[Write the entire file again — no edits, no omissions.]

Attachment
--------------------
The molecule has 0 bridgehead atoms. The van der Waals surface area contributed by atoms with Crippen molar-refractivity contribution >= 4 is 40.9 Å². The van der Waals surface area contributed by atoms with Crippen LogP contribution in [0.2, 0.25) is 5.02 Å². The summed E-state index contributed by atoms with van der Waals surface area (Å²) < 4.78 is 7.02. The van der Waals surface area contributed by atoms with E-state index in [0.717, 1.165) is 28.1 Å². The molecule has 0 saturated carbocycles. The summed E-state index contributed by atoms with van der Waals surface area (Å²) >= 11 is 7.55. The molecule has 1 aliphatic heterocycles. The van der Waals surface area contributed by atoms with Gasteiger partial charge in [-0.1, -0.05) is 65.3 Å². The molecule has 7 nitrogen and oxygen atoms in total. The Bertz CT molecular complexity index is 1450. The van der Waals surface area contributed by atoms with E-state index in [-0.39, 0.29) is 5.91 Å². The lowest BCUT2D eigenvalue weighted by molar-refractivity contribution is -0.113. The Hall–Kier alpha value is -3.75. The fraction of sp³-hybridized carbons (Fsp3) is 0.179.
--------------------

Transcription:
The molecule has 0 bridgehead atoms. The van der Waals surface area contributed by atoms with Crippen molar-refractivity contribution >= 4 is 40.9 Å². The van der Waals surface area contributed by atoms with Crippen LogP contribution in [0.2, 0.25) is 5.02 Å². The summed E-state index contributed by atoms with van der Waals surface area (Å²) < 4.78 is 7.02. The van der Waals surface area contributed by atoms with E-state index in [0.717, 1.165) is 28.1 Å². The molecule has 0 saturated carbocycles. The summed E-state index contributed by atoms with van der Waals surface area (Å²) >= 11 is 7.55. The molecule has 1 aliphatic heterocycles. The van der Waals surface area contributed by atoms with Gasteiger partial charge in [-0.1, -0.05) is 65.3 Å². The molecule has 7 nitrogen and oxygen atoms in total. The Bertz CT molecular complexity index is 1450. The van der Waals surface area contributed by atoms with E-state index in [-0.39, 0.29) is 5.91 Å². The lowest BCUT2D eigenvalue weighted by molar-refractivity contribution is -0.113. The Hall–Kier alpha value is -3.75. The fraction of sp³-hybridized carbons (Fsp3) is 0.179.